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Author Topic: Mind Body & Soul  (Read 2296 times)
Matt Gwinn
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« on: May 15, 2002, 08:07:40 AM »

I had a dream about 3:30 this morning.  In it I was at a CON and I had woken up with an idea for using playing cards as a game mechanic.  After showing some people how it worked I promptly woke up (for real) and found I couldn't get back to sleep.  

The idea kept eating away at me until I found myself sitting at my desk until 6:30 am trying to piece it all together.  This is the result.

Mind, Body & Soul
A roleplaying game about human psychology, love and relationships.

So far I only have the basic mechanics, but it should be playable.  I'm sure a lot of this is old hat including the use of consessions which I obviously borrowed from chalk outlines.  It is my first truly Narrativist game so be gentle.

What I still need to work on is the game's focus, so any input you have on that would be helpful.  It would also be nice to know if it works.

here's the link

http://www.angelfire.com/games3/errantknight/mbs.html

,Matt G.[/b]
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Mike Holmes
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« Reply #1 on: May 15, 2002, 08:58:07 AM »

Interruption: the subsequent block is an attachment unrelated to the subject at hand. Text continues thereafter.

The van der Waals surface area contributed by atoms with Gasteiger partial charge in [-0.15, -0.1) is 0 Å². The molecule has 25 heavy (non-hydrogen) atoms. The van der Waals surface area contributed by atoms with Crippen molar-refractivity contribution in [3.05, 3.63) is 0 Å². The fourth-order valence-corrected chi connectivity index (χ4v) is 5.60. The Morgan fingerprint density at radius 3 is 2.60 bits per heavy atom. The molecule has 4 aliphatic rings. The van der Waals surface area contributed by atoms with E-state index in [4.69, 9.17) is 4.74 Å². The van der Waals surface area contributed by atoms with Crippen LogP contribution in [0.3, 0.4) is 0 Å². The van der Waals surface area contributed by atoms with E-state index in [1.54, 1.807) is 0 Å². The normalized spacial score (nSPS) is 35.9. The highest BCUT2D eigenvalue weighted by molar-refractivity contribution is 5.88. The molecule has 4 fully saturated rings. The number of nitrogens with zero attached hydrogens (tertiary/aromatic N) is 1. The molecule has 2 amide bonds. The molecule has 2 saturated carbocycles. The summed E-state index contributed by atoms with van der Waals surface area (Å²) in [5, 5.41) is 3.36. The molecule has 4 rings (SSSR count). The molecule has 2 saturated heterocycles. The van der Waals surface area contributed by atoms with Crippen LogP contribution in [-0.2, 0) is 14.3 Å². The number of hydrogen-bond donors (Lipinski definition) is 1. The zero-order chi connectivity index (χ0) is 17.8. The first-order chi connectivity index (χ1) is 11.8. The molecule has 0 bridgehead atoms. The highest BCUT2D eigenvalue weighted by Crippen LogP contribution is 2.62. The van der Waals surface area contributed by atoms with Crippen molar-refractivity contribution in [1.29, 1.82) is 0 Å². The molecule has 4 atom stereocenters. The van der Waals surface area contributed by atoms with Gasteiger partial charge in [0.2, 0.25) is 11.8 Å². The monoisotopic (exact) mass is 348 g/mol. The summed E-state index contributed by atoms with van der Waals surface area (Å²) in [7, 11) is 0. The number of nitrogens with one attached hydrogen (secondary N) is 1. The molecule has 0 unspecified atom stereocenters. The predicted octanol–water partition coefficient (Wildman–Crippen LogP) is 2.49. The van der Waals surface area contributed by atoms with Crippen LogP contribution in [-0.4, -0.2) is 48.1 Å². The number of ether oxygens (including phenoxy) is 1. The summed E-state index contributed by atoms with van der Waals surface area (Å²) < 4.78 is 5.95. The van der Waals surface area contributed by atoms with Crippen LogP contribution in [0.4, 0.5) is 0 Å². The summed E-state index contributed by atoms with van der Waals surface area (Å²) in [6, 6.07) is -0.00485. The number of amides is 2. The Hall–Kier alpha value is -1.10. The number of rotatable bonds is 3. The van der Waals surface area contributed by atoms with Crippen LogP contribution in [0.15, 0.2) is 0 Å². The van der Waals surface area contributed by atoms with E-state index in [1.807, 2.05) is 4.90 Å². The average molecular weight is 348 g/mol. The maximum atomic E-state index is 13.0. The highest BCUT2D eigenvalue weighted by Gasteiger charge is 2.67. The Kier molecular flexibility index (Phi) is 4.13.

I don't get how Fate works. It seems like as written that you get Fate points for failing, and they are used to add concessions to your succcesses. This seems odd. Am I missing something?

Mike
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Matt Gwinn
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« Reply #2 on: May 15, 2002, 09:17:07 AM »

Quote
I don't get how Fate works. It seems like as written that you get Fate points for failing, and they are used to add concessions to your succcesses. This seems odd. Am I missing something?


That's pretty much it.  They also take away cards when you draw.  For example, if you have 5 fate points you would remove the top 5 cards of your deck before you draw.  This simulates how, despite how established your mind, body and soul might be, fate can still come in a mess with you.

I admit, that part still needs a little work.

,Matt G.
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xiombarg
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« Reply #3 on: May 15, 2002, 09:35:34 AM »

Quibbles:

Is an ace high or low?

What happens when you tie the difficulty? You only talk about the draw being higher or lower.

I like the Fate mechanic, but I agree that it needs to be expanded. Also, I'm not sure why losing some cards at the start of a draw is a disadvantage. You re-shuffle after every draw, yes?
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Matt Gwinn
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« Reply #4 on: May 15, 2002, 10:11:14 AM »

An Ace is low.

A tie is considered a success.  I will reword that in the rules.

Yes you reshuffle.

I'm not sure myself is there is actually a disadvantage to removing cards before you draw.  I had something else in mind when I set that up initially and then I changed it.  originally All spades were considered a success, but it ended up being that your chances of failing were too slim.  Ill have to give it more thought.